Northern New Mexico Muslims focus on faith, holiday as Taos County case fuels stereotypes
Zeina Benhalimmay sometimes feel isolated as a Muslim in New Mexico, but it melts away during the Festival of the Sacrifice.
When the sun starts to drape the Sangre de Cristo Mountains in rose and blush 10 days into the last month of the Islamic calendar, Benhalim will listen to the call to prayer echo before one of the most important services of the year.
When the prayers end, smiles will spread around the Santa Fe mosque as up to 200 people greet one another in celebration.
But the sense of isolation — perhaps this year more than most — is palpable.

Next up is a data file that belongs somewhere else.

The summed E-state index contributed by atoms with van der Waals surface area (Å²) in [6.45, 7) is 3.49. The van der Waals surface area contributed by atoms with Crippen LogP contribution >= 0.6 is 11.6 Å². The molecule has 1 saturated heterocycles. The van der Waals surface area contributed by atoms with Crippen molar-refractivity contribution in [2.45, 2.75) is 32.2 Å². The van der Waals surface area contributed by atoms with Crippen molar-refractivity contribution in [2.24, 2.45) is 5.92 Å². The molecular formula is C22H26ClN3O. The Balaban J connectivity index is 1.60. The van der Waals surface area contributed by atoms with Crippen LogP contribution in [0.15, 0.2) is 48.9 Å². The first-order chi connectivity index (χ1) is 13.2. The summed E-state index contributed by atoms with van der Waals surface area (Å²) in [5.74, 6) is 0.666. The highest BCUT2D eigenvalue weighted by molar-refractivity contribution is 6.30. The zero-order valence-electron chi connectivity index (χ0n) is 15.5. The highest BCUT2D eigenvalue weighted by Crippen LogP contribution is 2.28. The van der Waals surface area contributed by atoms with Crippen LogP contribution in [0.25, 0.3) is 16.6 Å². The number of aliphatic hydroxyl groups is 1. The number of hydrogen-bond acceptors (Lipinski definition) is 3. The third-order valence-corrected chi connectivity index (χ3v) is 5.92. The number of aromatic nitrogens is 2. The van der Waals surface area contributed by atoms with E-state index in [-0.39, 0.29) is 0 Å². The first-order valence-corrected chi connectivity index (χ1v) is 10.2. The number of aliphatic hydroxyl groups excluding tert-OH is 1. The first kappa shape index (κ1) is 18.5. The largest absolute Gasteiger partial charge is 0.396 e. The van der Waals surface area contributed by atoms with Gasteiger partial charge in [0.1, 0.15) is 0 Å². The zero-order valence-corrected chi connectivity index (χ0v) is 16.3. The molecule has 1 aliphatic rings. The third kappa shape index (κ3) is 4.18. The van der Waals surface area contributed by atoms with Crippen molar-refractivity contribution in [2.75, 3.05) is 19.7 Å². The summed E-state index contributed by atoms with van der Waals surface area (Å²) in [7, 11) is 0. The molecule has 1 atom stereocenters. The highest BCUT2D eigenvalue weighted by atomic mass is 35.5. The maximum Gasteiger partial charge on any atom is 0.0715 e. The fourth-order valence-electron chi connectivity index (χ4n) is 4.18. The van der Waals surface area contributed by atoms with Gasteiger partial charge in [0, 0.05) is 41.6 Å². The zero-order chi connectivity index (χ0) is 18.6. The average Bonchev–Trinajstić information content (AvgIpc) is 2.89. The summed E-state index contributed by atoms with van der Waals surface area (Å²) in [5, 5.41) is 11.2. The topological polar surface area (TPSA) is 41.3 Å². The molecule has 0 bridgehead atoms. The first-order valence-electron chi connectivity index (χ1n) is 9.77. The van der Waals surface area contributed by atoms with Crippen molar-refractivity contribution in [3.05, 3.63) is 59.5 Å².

“It’s still beautiful, but it’s small in New Mexico,” she said. “It’s like Christmas. If everybody is celebrating it, you feel it more. Here, you feel more alone.”
On Tuesday, Muslims across the United States will celebrate one of Islam’s major holidays, Eid al-Adha. For Muslims in Northern New Mexico, the celebration comes amid a national spotlight on a Taos County court case involving reports of Islamic extremism and charges of child abuse and child abduction.
The case drew national attention — and created tensions — when prosecutors alleged one of the suspects, Siraj Ibn Wahhaj, had been training at least one of the 11 children at a remote compound near the Colorado border to use assault rifles to attack key institutions such as schools and banks.